Table 6: Mean powers of EEG frequency bands averaged across all the lobes of the brain before and after yoga intervention.

The increase of frontal θ band power indicates intellectual concentration and meditative state of relief from nervousness and is negatively related with sympathetic activation. This reflects a near relationship between autonomic function, activity of medial frontal neural circuitry, and probability of controlling central nervous system (CNS) functions owing to yoga practice and meditation [12]. α waves are indicative of increased relaxed state of mind and its band power is inversely related to mental activity. Yoga enhanced various cognitive skills, improved sense of wellbeing and responsiveness, and enhanced cognitive functions as substantiated by increased α and β band powers and various engagement indices. It also improves mental consciousness and achieves reduction in stress and strain and thus advocates complete health and wellbeing in an individual [40]. Increase in β band power would indicate a higher level of alertness and enhanced engagement task whereas increased band powers of α and θ would indicate decreased alertness and reduced engagement task [25]. The increase of β power reflects improvement of certain cognitive functions, such as memory and reaction time. That of α and δ indicates synchronization of brain activity. The total EEG band power also increased in yoga group compared to the control group.

The ratio θ/α is associated with HR. This ratio decreased in all lobes of the brain, indicating the relaxed state of subjects. This reduction could be either increase of α band power or decrease of θ band power. Since α power increased in yoga group this ratio decreased, indicating enhancement of certain cognitive faculties (memory, attention) and improvement in the HRV. These in turn indicate indirect improvement in certain cognitive functions such as reaction time. The ratio β/α [25] is called arousal index. This indicates level of arousal based on interbeat intervals (IBI) activity. Arousal level >0 indicates higher than normal arousal and <0 indicates lower than normal arousal.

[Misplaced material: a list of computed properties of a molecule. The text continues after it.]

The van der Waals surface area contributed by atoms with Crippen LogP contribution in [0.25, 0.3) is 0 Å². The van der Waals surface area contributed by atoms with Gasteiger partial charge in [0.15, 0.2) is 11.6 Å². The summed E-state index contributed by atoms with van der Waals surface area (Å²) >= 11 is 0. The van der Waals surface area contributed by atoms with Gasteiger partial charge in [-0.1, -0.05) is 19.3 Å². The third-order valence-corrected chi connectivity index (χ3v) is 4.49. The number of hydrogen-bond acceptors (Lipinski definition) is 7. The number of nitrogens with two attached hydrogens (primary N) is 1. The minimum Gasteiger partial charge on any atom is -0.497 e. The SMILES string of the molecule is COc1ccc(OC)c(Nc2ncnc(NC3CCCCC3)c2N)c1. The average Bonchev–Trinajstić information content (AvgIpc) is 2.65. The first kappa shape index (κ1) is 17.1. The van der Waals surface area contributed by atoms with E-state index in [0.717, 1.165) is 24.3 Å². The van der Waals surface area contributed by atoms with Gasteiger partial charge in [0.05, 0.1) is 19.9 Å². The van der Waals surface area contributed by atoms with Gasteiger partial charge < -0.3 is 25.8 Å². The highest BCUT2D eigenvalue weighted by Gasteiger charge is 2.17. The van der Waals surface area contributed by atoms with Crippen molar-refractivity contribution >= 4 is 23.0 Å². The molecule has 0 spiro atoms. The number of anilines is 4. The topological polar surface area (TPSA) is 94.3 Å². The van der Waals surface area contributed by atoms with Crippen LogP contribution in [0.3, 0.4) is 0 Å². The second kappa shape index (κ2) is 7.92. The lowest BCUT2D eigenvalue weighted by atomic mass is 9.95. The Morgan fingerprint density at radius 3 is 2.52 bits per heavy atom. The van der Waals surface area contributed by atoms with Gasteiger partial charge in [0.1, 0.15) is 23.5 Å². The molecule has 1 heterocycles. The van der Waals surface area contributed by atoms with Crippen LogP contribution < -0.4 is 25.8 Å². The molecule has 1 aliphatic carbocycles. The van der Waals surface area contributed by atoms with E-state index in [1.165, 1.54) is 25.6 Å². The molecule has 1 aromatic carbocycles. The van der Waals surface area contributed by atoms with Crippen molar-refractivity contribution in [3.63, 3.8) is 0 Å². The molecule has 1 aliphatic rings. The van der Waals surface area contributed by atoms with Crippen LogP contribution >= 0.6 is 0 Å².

This ratio increased (47.11%) in yoga group while decreased in control group (2.43%). The increases of this ratio indicate enhanced cognitive functions such as attention. The decreases of this ratio reflect reduction in the core capabilities of cognitive functions. This ratio increased in all lobes of the brain but the maximum increase was observed in parietal (78.05%), central (53.12%), and temporal (45.04%) lobes. It increased to (38.24%) and (19.76%) in frontal and occipital lobes, respectively. The ratio (δ + θ)/α is called executive load index [28] and is a measure of executive load or comprehension. Positive value indicates increased load and negative value indicates decreased load. It reflects the oscillations in precise cortical network active among spatially disjoint brain compartment. This ratio decreased (40.98%) in experimental group while it increased (17.19%) slightly in control group. The decrease in this ratio may be due to increase in α band power or reduced band power of either δ or θ or both. It is observed that α band power was increased in yoga practicing group. This ratio was also found decreased in all the lobes of the brain. Another important parameter θ(fro)/α(par) [27] is called task load index. This ratio decreases in experimental group while it increases in control group. It is evident from the relation that the ratio decreases due to increase in α band power. These results are shown in Tables 7 and 8.